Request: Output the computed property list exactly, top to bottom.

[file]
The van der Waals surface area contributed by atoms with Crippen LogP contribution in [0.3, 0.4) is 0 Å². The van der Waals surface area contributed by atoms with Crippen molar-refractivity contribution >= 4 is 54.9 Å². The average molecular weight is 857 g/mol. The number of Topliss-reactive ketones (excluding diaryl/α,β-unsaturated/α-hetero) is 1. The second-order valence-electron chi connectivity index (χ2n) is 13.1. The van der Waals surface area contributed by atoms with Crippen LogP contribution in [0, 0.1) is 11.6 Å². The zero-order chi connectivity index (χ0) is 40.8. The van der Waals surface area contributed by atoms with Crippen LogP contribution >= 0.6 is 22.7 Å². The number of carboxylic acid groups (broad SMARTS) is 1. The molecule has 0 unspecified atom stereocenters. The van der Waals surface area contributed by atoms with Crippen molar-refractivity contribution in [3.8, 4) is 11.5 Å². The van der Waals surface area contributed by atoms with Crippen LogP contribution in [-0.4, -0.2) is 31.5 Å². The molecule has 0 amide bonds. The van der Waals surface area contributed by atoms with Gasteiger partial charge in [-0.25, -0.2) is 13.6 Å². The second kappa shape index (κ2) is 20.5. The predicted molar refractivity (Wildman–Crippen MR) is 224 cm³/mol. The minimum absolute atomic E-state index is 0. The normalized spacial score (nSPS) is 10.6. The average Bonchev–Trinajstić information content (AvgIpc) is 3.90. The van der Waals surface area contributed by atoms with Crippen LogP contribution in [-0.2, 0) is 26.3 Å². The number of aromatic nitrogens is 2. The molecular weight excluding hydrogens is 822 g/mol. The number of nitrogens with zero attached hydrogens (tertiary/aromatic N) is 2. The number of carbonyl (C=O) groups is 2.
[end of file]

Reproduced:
The van der Waals surface area contributed by atoms with Crippen LogP contribution in [0.3, 0.4) is 0 Å². The van der Waals surface area contributed by atoms with Crippen molar-refractivity contribution >= 4 is 54.9 Å². The average molecular weight is 857 g/mol. The number of Topliss-reactive ketones (excluding diaryl/α,β-unsaturated/α-hetero) is 1. The second-order valence-electron chi connectivity index (χ2n) is 13.1. The van der Waals surface area contributed by atoms with Crippen LogP contribution in [0, 0.1) is 11.6 Å². The zero-order chi connectivity index (χ0) is 40.8. The van der Waals surface area contributed by atoms with Crippen LogP contribution >= 0.6 is 22.7 Å². The number of carboxylic acid groups (broad SMARTS) is 1. The molecule has 0 unspecified atom stereocenters. The van der Waals surface area contributed by atoms with Crippen molar-refractivity contribution in [3.8, 4) is 11.5 Å². The van der Waals surface area contributed by atoms with Crippen LogP contribution in [-0.4, -0.2) is 31.5 Å². The molecule has 0 amide bonds. The van der Waals surface area contributed by atoms with Gasteiger partial charge in [-0.25, -0.2) is 13.6 Å². The second kappa shape index (κ2) is 20.5. The predicted molar refractivity (Wildman–Crippen MR) is 224 cm³/mol. The minimum absolute atomic E-state index is 0. The normalized spacial score (nSPS) is 10.6. The average Bonchev–Trinajstić information content (AvgIpc) is 3.90. The van der Waals surface area contributed by atoms with Crippen LogP contribution in [-0.2, 0) is 26.3 Å². The number of aromatic nitrogens is 2. The molecular weight excluding hydrogens is 822 g/mol. The number of nitrogens with zero attached hydrogens (tertiary/aromatic N) is 2. The number of carbonyl (C=O) groups is 2.